All this can be accomplished while fulfilling regulatory and security requirements. And it can work on any infrastructure — cloud, on-premise, or hybrid.

Many of the most powerful capabilities of SharePoint and other enterprise apps are buried deep within the feature set and unknown to all but an elite cadre of power users and system integrators. That’s why enterprises adapting to the digital workplace often prefer to work with a seasoned partner who knows how to look at a company’s business challenges and IT infrastructure and tailor a custom solution.

2. Streamlining document management

Enterprises need robust document management systems that can inventory documents, eliminate duplication, and make everything searchable. Otherwise, workers waste time tracking down files they need or needlessly creating documents that already exist.

Fortunately, SharePoint has everything enterprises need to build sophisticated content management systems that are well organized, indexed, searchable, and fully capable of meeting the collaboration needs of today’s workforce.

As a Microsoft Partner and a veteran of more than 200 SharePoint integrations, OnX, a CBTS company, has the kind of expert-level knowledge and experience companies need to design and build a custom content management system that gives workers quick, easy access to the files they need to get their work done.

3. Empowering remote and mobile workers

Remote and mobile workers need access to more than documents. They must be able to use and approve schedules, forms, and applications on any device in any location with an internet connection.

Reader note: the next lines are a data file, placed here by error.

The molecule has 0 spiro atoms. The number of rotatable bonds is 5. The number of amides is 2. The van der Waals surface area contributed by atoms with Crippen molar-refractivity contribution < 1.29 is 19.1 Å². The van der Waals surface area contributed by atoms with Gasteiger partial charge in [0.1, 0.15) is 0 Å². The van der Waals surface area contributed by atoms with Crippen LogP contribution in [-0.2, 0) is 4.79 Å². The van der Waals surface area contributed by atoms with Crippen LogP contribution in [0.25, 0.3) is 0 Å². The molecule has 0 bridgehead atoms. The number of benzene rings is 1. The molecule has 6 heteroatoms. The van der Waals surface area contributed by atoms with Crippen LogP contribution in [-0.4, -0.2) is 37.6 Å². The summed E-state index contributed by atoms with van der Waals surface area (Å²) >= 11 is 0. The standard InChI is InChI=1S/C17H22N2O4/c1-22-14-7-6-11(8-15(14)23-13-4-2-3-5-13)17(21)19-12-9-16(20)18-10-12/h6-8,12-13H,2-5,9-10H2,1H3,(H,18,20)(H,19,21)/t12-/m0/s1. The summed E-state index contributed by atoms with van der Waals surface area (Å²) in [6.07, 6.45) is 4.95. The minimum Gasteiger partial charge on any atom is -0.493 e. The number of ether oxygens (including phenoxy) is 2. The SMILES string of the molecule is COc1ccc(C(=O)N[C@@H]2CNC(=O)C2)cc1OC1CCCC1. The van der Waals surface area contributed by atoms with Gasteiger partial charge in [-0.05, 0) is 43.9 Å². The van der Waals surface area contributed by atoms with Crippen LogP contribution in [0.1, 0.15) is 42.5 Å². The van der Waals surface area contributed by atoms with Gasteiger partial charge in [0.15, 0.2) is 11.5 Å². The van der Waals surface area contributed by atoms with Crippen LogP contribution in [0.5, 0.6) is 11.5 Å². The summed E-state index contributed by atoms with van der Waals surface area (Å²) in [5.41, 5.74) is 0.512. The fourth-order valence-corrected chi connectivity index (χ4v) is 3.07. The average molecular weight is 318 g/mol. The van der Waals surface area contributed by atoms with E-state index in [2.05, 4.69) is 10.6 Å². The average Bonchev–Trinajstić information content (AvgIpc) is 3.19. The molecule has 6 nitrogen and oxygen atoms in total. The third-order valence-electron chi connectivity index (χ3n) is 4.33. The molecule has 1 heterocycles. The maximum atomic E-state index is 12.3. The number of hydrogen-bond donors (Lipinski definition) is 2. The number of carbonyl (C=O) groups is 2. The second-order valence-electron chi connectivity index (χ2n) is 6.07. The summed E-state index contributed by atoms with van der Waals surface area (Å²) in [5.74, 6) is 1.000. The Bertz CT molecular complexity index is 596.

Increasingly, companies see that allowing remote work and empowering mobile workers is good for recruiting, retention, morale, and productivity. And they acknowledge that encouraging employee productivity can ease the pressure to control costs.

But they may not have the tools in place to embrace these realities. One fix is to develop a project portfolio management (PPM) system that helps manage digital workers effectively, encourage collaboration, and enhance productivity. Microsoft Services have great tools for building an enterprise PPM system, but again, companies often need help designing, configuring, and implementing these systems.

4. Embracing the consumerization of IT

Mobile workers want to bring their favorite devices and apps with them everywhere — and they expect their employers to adapt. If they prefer iOS over Android or a tablet to a smartphone, it’s the IT department’s job to adapt.

This underscores why the consumerization of IT has become so pivotal for enterprises. It’s no longer an option to impose old-school enterprise applications on the digital workforce. People who get fed up with one company’s balky technologies will be easy prey for more adaptive competitors.

Fortunately, the rise of software-as-a-service and cloud consumption is making it easier for companies to be a leader in the workplace and market as a whole. Enterprises need to work with agile, adaptive cloud technologies and make sure their in-house networks have enough capacity to handle the traffic of mobile-ready users, especially with the rise of bandwidth-heavy video services.

5. Simplifying identity management

The complexities of logging into corporate networks annoy mobile and remote workers to no end. Most people prefer a strong identity-management program that enables a single sign-on for all their devices.

Microsoft Azure’s Active Directory technology includes single-sign-on in its identity management suite. Most enterprises worldwide already use Active Directory, so it’s not a huge challenge to implement some of its more advanced features. It’s just a matter of having an experienced partner to help implement it on your systems.

A partner for today’s digital workplace

We address these kinds of challenges every day. As a premier North American technology integrator and a veteran Microsoft partner, CBTS has the people and the tools enterprises need to evolve with each generation of new workers and technologies.

We have the certified Office 365 and SharePoint IT consultants you need to develop robust, secure architectures, design easy-to-use interfaces, and implement solutions that do just what your people need. And you can focus on your key business goals and keep your IT people doing what they do best.